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3 of 3 people found the following review helpful
5.0 out of 5 stars Build-Up Profit Improving Skill Rather than Having Lay-offs!, 12 May 2004
By 
Donald Mitchell "Jesus Loves You!" (Thanks for Providing My Reviews over 124,000 Helpful Votes Globally) - See all my reviews
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This review is from: Profit Building: Cutting Costs without Cutting People (Hardcover)
As one CEO said to me recently, "No one who has a conscience ever wants to lay anyone off." Yet the headlines are filled with announcements that companies are making massive cuts in jobs and employees. Recently, these cuts are even coming in the fastest growing technology industries. If people don't like to fire anyone and people don't like to be fired, why is this happening?
Mr. Ludy argues that faced with missing budgets, the orders come down to spend less. Most people do know how to fire someone, so that option gets plenty of attention. Most people do not know many other ways to cut costs or boost profits in the short term, so the alternatives get little attention.
Our firm did a study more than a decade ago that has been quoted in dozens of books and magazine articles. We found that the stocks of companies which did layoffs usually underperformed the stocks of companies that did not. By the end of four years, the differences were enormous in favor of those who did not do layoffs.
Many people believe that this is because people do layoffs poorly, and many people do. But it also because the effort that goes into the layoffs could be better deployed in activities that increase profits. Usually, the bulk of those who go are the most employable people. They end up working for the competition, or having to be hired back as expensive consultants. How does either alternative help, while you are paying severance benefits as an additional cost?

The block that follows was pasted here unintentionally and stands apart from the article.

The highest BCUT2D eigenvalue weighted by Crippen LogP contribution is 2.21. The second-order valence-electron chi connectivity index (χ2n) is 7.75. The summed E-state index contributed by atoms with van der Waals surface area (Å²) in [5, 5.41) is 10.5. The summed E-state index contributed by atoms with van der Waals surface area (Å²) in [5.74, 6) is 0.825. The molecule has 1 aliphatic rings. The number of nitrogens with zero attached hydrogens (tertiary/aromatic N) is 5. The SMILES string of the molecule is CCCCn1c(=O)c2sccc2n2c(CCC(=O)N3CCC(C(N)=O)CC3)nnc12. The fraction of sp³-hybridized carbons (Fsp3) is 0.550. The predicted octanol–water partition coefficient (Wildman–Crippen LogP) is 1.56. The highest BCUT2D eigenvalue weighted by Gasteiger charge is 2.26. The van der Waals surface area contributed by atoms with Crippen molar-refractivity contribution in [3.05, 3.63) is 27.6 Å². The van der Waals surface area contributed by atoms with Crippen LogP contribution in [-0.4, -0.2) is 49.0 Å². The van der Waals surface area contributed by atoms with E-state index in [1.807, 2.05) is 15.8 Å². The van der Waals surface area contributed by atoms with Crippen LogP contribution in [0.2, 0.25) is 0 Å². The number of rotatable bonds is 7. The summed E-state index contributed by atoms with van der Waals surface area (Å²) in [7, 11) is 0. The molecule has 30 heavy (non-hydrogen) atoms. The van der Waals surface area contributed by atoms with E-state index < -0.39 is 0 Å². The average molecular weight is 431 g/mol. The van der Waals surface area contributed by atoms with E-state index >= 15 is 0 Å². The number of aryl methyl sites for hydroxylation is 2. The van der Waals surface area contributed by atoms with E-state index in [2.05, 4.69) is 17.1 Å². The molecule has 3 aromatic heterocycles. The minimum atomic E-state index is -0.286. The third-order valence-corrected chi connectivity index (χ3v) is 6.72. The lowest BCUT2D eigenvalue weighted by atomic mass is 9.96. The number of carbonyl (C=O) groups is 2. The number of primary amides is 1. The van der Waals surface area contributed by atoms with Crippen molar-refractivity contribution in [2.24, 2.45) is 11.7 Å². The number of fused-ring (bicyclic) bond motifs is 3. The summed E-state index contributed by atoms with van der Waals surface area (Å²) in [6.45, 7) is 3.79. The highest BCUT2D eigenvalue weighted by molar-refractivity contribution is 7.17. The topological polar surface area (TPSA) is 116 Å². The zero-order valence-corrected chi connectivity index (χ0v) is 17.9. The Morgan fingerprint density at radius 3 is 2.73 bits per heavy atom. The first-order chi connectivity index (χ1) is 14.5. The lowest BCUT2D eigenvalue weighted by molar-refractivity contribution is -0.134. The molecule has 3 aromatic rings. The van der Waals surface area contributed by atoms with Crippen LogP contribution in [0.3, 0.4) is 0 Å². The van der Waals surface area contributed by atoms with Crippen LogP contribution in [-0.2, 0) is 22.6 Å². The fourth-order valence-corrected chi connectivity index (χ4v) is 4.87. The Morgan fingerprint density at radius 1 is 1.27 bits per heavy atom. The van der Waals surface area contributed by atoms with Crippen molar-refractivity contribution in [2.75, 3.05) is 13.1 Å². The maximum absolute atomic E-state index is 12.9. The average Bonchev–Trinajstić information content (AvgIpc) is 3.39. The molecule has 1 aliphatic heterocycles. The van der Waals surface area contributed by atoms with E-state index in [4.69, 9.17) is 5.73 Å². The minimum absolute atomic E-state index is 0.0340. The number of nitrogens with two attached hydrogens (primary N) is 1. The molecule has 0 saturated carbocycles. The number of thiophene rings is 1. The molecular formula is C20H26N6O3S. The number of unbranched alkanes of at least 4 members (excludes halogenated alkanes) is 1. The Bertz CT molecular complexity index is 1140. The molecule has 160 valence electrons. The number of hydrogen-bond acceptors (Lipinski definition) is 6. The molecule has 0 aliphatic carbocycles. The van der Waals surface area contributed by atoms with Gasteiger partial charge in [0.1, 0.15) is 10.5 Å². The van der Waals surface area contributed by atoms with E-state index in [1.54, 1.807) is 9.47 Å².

Mr. Ludy points out, based on his extensive experience, that most executives, managers, and supervisors know little about profit improving.
Much of the recent training in companies has been on how to reduce errors, and that may help cut costs in main processes. That learning is often of little help in secondary processes and in areas where the processes need to be totally replaced, revised, or outsourced. Xerox and Motorola are both famed for their quality processes, and both companies are struggling now to make a profit.
Mr. Ludy has developed a process described in the book that helps to get people focusing on the best opportunities, and following through to implement the opportunites that they select. He also provides lists of items which many companies ignore, to help get the process started.
Although I have not seen this process working in practice, it is similar enough to elements of successful processes I have seen that is has credibility to me.
If you decide to pursue this process, I suggest that you can improve upon it. First, rather than just having one small team working on this, you should try to get as many people working in small teams as possible. The most successful profit-improvement program I ever saw involved over 14,000 people in suggesting ideas. Second, be sure to compare the performance you are achieving in one part of the company with what you are achieving in another part of the company in the same activity. Most large companies get their best ideas from benchmarking to their own best practices. Third, be sure to create an e-intelligence capability to get more information to everyone about how the company is performing. E-Business Intelligence is a book that can help you understand this point better.
The three strengths of Mr. Ludy's process to me are:
1. The emphasis on finding ways to improve profits, without hurting people.
2. Training people about how to improve profits.
3. Eliciting questions to locate opportunities.
In regard to the second point, you may find it helpful to read Dr. Ram Charan's new book as well, What the CEO Wants You to Know. That book focuses on simple business concepts and metaphors to make everyone better able to relate to the issues of the enterprise.
One of the major weaknesses of companies is that leaders are often asked to pursue tasks for which they do not have relevant information, experience, or training. Where else does your company have this issue? In my experience, two areas stand out.
(1) Finding better solutions to repetitive problems.
(2) Choosing directions that will lead to better results, regardless of business conditions.
May you find more intelligent, and more humane, ways to profit!
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